In a handful of nations, virtually all children are learning to make complex arguments and solve problems they’ve never seen before. They are learning to think, in other words, and to thrive in the modern economy. Inspired to find answers for our own children, author and Time magazine journalist Amanda Ripley follows three Americans embed­ded in these countries for one year. Kim, fifteen, raises $10,000 so she can move from Oklahoma to Finland; Eric, eighteen, trades his high-achieving Minnesota suburb for a booming city in South Korea; and Tom, seventeen, leaves a historic Pennsylvania village for Poland.

Through these young informants, Ripley meets battle-scarred reformers, sleep-deprived zombie students, and a teacher who earns $4 million a year. Their stories, along with groundbreaking research into learning in other cultures, reveal a pattern of startling transformation: none of these countries had many “smart” kids a few decades ago. Things had changed. Teaching had become more rigorous; parents had focused on things that mattered; and children had bought into the promise of education.
At this stalled and disillusioned juncture in postcolonial history—when many anticolonial utopias have withered into a morass of exhaustion, corruption, and authoritarianism—David Scott argues the need to reconceptualize the past in order to reimagine a more usable future. He describes how, prior to independence, anticolonialists narrated the transition from colonialism to postcolonialism as romance—as a story of overcoming and vindication, of salvation and redemption. Scott contends that postcolonial scholarship assumes the same trajectory, and that this imposes conceptual limitations. He suggests that tragedy may be a more useful narrative frame than romance. In tragedy, the future does not appear as an uninterrupted movement forward, but instead as a slow and sometimes reversible series of ups and downs.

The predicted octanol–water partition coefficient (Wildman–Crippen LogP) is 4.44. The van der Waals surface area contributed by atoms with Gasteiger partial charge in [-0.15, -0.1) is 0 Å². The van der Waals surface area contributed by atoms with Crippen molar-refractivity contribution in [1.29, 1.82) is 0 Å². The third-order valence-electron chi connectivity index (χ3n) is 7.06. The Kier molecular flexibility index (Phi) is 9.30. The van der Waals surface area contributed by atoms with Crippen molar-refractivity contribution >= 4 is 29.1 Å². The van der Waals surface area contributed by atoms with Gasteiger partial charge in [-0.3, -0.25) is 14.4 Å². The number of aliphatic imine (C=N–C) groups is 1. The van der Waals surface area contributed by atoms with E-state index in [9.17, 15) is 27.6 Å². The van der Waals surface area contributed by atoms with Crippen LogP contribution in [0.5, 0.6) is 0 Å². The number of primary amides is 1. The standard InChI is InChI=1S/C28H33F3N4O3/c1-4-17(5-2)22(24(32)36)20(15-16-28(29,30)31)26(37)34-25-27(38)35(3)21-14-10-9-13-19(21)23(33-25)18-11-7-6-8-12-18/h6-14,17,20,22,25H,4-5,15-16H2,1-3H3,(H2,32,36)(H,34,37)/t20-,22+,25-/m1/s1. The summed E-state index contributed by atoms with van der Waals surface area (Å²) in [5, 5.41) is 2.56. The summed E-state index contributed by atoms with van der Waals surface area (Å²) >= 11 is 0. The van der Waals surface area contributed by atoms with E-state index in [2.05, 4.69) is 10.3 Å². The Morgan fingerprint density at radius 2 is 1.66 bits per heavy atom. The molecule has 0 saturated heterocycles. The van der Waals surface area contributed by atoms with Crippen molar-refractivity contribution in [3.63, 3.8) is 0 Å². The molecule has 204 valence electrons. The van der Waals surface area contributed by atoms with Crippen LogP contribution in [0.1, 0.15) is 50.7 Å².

Scott explores the political and epistemological implications of how the past is conceived in relation to the present and future through a reconsideration of C. L. R. James’s masterpiece of anticolonial history, The Black Jacobins, first published in 1938. In that book, James told the story of Toussaint L’Ouverture and the making of the Haitian Revolution as one of romantic vindication. In the second edition, published in the United States in 1963, James inserted new material suggesting that that story might usefully be told as tragedy. Scott uses James’s recasting of The Black Jacobins to compare the relative yields of romance and tragedy. In an epilogue, he juxtaposes James’s thinking about tragedy, history, and revolution with Hannah Arendt’s in On Revolution. He contrasts their uses of tragedy as a means of situating the past in relation to the present in order to derive a politics for a possible future.

The Catholic faith is not a set of rules or a body of doctrines, but is a way of life, writes David Scott. It's a lived faith that contains convincing, intellectually coherent, and spiritually fulfilling answers to the biggest questions: Who is God? Who is Jesus? Why are we here? Where are we going? The Catholic Passion invites readers into a conversation about the things that matter most. It is not an argument for the Catholic faith but a journey to the heart of it—a richly rewarding reflection on prayer, the Bible, sacraments, the church, and God-made-human in Jesus Christ.
Scott does not tell the story of the faith through church documents or cate­chism quotations. Instead, he looks at the faith experience of real Catholics—people like the American writer Andre Dubus, the French composer Olivier Messiaen, the Chinese human rights activist Henry Wu, the French martyr Charles de Foucauld, and the American reformer Dorothy Day. These and other Catholics embody a faith that warms the heart as it enlightens the mind.
One theme emerges from Scott's reflections on the lives of Catholics and the Scriptures: God's passion of love for humankind burns on in the Catholic Church. The Catholic passion is the conviction that there is nothing God will not do to win our love.
"The Catholic Passion is a monumental work. David Scott weaves material from scripture, history, the arts, the liturgy, theology, spirituality, and personal reflection, showing us that nothing human is alien to Christ—and nothing divine is withheld from God's people."
—Scott Hahn, author of The Lamb's Supper
"The Catholic Passion is a masterwork—beautiful, compelling, and wonderfully readable; an outstanding portrait of what Catholics believe and why. I highly recommend it."
—Charles J. Chaput, OFM Cap, archbishop of Denver
"David Scott helps us see a vibrant Catholicism that offers brilliant meaning in a world darkened by materialism and violence. He presents a vision that allows the treasures of the past to envision an orthodox Catholicism for the future."
—Fr. Mitch Pacwa, SJ, EWTN
Growing up on either side of the Iron Curtain, David Scott and Alexei Leonov experienced very different childhoods but shared the same dream to fly.

Excelling in every area of mental and physical agility, Scott and Leonov became elite fighter pilots and were chosen by their countries' burgeoning space programs to take part in the greatest technological race ever-to land a man on the moon.